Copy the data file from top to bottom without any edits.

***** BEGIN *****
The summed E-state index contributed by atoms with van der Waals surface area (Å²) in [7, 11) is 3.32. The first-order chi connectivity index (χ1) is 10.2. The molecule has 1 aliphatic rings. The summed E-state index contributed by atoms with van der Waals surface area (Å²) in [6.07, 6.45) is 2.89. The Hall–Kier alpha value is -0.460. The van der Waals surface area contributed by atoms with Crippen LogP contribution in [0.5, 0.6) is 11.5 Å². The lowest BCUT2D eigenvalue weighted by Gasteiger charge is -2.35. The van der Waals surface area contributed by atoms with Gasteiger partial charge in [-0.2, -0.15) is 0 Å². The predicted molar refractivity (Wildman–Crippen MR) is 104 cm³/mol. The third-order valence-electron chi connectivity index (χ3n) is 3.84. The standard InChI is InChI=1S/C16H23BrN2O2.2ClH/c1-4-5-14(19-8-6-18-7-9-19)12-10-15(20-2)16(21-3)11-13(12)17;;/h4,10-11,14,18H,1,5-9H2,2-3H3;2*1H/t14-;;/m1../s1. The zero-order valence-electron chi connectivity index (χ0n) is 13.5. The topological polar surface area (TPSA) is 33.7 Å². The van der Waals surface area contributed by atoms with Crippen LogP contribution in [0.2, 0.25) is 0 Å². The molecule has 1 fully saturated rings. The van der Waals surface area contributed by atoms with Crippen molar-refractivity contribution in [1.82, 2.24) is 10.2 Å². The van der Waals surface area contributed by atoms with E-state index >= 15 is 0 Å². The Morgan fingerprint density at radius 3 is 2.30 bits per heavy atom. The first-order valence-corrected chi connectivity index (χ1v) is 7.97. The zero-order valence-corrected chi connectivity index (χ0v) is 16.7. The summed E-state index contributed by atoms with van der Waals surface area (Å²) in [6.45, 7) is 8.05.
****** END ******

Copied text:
The summed E-state index contributed by atoms with van der Waals surface area (Å²) in [7, 11) is 3.32. The first-order chi connectivity index (χ1) is 10.2. The molecule has 1 aliphatic rings. The summed E-state index contributed by atoms with van der Waals surface area (Å²) in [6.07, 6.45) is 2.89. The Hall–Kier alpha value is -0.460. The van der Waals surface area contributed by atoms with Crippen LogP contribution in [0.5, 0.6) is 11.5 Å². The lowest BCUT2D eigenvalue weighted by Gasteiger charge is -2.35. The van der Waals surface area contributed by atoms with Gasteiger partial charge in [-0.2, -0.15) is 0 Å². The predicted molar refractivity (Wildman–Crippen MR) is 104 cm³/mol. The third-order valence-electron chi connectivity index (χ3n) is 3.84. The standard InChI is InChI=1S/C16H23BrN2O2.2ClH/c1-4-5-14(19-8-6-18-7-9-19)12-10-15(20-2)16(21-3)11-13(12)17;;/h4,10-11,14,18H,1,5-9H2,2-3H3;2*1H/t14-;;/m1../s1. The zero-order valence-electron chi connectivity index (χ0n) is 13.5. The topological polar surface area (TPSA) is 33.7 Å². The van der Waals surface area contributed by atoms with Crippen LogP contribution in [0.2, 0.25) is 0 Å². The molecule has 1 fully saturated rings. The van der Waals surface area contributed by atoms with Crippen molar-refractivity contribution in [1.82, 2.24) is 10.2 Å². The van der Waals surface area contributed by atoms with E-state index >= 15 is 0 Å². The Morgan fingerprint density at radius 3 is 2.30 bits per heavy atom. The first-order valence-corrected chi connectivity index (χ1v) is 7.97. The zero-order valence-corrected chi connectivity index (χ0v) is 16.7. The summed E-state index contributed by atoms with van der Waals surface area (Å²) in [6.45, 7) is 8.05.